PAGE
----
Yankee Stadium: lots of dingers, but not "Coors East"

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Mel Antonen of USA Today has an article up about all of the homers flying out of Yankee Stadium:

Indeed, two months into the season the most expensive stadium ever
built is being tormented by unpredictable winds and beset by a chaotic
debate over whether the home runs there are the cheapest aspect of the
$1.5 billion ballpark. “There’s no doubt that the new Yankee Stadium
has taken over as the best hitters’ park in baseball,” Baltimore
Orioles first baseman Aubrey Huff says. “Someone’s going to hit 90 home
runs there.”

And, yes, by any measure the homers are up. But that’s not the whole
story. That’s because while the homers are up in dramatic fashion,
overall offense, while up as well, is not up in nearly as dramatically.
As Replacement Level Yankees’ Weblog noted last week,
Yankee Stadium’s park factor on the young season is 106, which favors
offense. Fenway Park’s park factor over the past five seasons is . . .

Granted, it’s painfully early to be talking park effects — guys who
know more about these things than I do tend to want at least three
years of data before making anything approaching a definitive
conclusion — but helping to to put the numbers in perspective, Coors
Field’s lowest ever
park factor was 107, and for years sported park factors between 108 and
129, which made for a substantially more offense-friendly environment
than anything we’re seeing in New York.

I don’t suppose that makes the guys giving up the dingers any
happier, but it does put lie to the claim that Yankee Stadium is “Coors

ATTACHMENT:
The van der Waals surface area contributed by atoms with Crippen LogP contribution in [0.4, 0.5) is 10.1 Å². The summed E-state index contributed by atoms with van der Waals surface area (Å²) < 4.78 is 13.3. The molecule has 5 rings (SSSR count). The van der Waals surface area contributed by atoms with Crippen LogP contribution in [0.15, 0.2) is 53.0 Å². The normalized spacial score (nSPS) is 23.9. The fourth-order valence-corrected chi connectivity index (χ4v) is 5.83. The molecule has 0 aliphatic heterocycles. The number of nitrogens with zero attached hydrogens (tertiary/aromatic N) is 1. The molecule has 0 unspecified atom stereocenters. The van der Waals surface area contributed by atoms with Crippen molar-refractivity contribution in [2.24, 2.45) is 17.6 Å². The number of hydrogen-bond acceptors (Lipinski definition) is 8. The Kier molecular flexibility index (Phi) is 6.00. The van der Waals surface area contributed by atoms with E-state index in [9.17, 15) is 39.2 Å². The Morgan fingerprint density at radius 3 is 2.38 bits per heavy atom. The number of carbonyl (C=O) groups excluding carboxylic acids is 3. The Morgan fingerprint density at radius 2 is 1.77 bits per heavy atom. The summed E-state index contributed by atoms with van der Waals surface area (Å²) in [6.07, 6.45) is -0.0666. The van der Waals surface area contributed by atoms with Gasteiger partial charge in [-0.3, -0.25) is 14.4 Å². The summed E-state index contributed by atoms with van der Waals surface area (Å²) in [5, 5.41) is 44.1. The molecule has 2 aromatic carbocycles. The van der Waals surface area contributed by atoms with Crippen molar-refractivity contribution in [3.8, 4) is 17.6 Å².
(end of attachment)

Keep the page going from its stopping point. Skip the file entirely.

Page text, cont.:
Theo Epstein on sportswriters: “The life of a sportswriter is pretty lonely. You kind of work by yourself, sit there by yourself…”

CHICAGO, ILLINOIS - OCTOBER 07:  Chicago Cubs general manager Theo Epstein stands on the field during batting practice before the game between the Chicago Cubs and the San Francisco Giants at Wrigley Field on October 7, 2016 in Chicago, Illinois. (Photo by Jonathan Daniel/Getty Images)
Jonathan Daniel/Getty Images

Rick Morissey of the Chicago Sun-Times published an article on Sunday giving a bit of insight into Cubs president of baseball operations Theo Epstein. When Epsten was younger, he dabbled in sportswriting, but quickly realized the trade wasn’t for him.

As Morissey details, when Epstein was 19 years old writing for Yale’s student newspaper, he wrote an article suggesting the school’s football coach should be fired during what would become a 3-7 season. Epstein was told during the meeting that one writer would defend the coach and one would call for his job. “It was a lesson in the way that the world of journalism sometimes works. It was an eye-opener for me. I regret it, and I’ve happily moved on.”

Epstein continued, “I realized I didn’t want to be a sportswriter when I was interning with the Orioles back in ’92, ’93, ’94. I did do a lot of media-relations stuff, and I saw that the life of a sportswriter is pretty lonely. You kind of work by yourself, sit there by yourself in the press box, go back to the hotel bar. Not to generalize.” He added, “But I really respect writing and respect sportswriters.”

He’s not wrong, and he seems to have found his calling as a front office executive. His Cubs are back in the World Series for the first time since 1945.

Jason Kipnis injured his ankle celebrating the pennant with Francisco Lindor

TORONTO, ON - OCTOBER 17:  Jose Ramirez #11, Francisco Lindor #12, Jason Kipnis #22 and Mike Napoli #26 of the Cleveland Indians celebrate after defeating the Toronto Blue Jays with a score of 4 to 2 in game three of the American League Championship Series at Rogers Centre on October 17, 2016 in Toronto, Canada.  (Photo by Vaughn Ridley/Getty Images)
Vaughn Ridley/Getty Images

Indians second baseman Jason Kipnis tweeted on Sunday, “Got a little too close to [Francisco Lindor] during the celebration!! Freak accident but should be good to go by Tuesday! #cantkeepmeoutofthisgame!”

Per MLB.com’s Jordan Bastian, manager Terry Francona said Kipnis is dealing with a low ankle sprain, but he’s expected to be ready to go when the World Series begins on Tuesday. Kipnis went through fielding drills on Sunday.

Kipnis is hitting .167/.219/.367 with a pair of homers and four RBI in eight games this postseason.